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Interview with Renault's Flavio Briatore 05 Jan 2004

Flavio Briatore (ITA) Renault Team Principal.
Formula One World Championship, Rd11, British Grand Prix, Silverstone, England, 18 July 2003

With only two months to go before the 2004 season opener in Melbourne, the Renault Formula One Team's Managing Director, Flavio Briatore, talked to the French squad's press office about the coming weeks and his optimism for 2004.

Q: How is work progressing at the Renault F1 Team this winter?
Flavio Briatore:
Enstone and Viry are working together better than ever before. Renault really made a name for itself in Formula One this year: people have forgotten Benetton, or Renault as an engine supplier. We are one Renault team, working harder than before, and working better. The structures we have now put in place are the right ones, and the team is very strong, very motivated. We have assembled a group of people who want to win.

Q: You have recently announced a new major sponsor: how do you see the commercial climate of Formula One racing at the moment?
We have an excellent relationship with Japan Tobacco, our title sponsor and thanks to our performances in 2003, we have signed a very important agreement with i-mode. There will be more sponsors before the start of the season as well. I think that overall, the environment is very healthy for Formula 1. 2004 will be an important year, expanding to China and Bahrain: this is now an international sport, not just European or South American. F1 costs a lot of money, and exploring new markets and new countries is part of getting a good return on that investment.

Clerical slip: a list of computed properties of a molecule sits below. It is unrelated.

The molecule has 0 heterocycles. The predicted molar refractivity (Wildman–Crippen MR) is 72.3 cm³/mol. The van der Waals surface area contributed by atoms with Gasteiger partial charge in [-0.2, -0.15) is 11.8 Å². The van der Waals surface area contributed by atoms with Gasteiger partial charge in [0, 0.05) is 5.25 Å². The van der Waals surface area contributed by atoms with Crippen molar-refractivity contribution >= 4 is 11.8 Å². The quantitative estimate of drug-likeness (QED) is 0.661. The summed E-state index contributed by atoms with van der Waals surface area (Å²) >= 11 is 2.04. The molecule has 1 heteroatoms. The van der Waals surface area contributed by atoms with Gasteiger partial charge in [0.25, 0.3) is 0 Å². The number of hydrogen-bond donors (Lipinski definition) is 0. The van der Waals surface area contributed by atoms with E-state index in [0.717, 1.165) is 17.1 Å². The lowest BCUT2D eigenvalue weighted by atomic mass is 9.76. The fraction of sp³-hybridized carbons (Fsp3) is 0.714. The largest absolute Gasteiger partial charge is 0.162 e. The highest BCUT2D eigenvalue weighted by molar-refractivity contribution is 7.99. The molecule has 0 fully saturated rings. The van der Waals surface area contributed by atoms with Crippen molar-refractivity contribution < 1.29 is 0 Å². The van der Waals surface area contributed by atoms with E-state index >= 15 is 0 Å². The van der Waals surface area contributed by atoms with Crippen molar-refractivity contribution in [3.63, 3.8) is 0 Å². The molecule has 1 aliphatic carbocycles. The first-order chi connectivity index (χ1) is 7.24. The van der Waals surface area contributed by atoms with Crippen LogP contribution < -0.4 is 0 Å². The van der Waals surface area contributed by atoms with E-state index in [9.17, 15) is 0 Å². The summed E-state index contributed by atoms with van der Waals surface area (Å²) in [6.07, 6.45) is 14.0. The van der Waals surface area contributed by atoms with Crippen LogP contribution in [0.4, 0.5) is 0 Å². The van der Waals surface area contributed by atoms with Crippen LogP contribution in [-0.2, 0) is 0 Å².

Q: How about the changes for 2004?
I think the engine changes are a step in the right direction: they will save money in the long term, even though meeting the regulations will be a challenge for everyone this year. As for other changes, I still believe we are doing too much testing. In 2003, we proved with the Heathrow Agreement that the efficiency of your work is as important as how many days you run: our rate of development matched the top teams throughout the year. Our business is Grand Prix racing, not testing: races are what people come to watch. Personally, I would welcome more races and less testing, but there are other people who think differently.

Q: And what about Renault in 2004? How do you expect things to go?
2003 was an exceptional year for us. As for the coming season, there is nothing to say just yet. We are concentrating on finishing the car, and producing a reliable, competitive engine. What I can say is, we are optimistic about the engine, and those of us who have seen the new car in the wind tunnel are very excited indeed about 2004.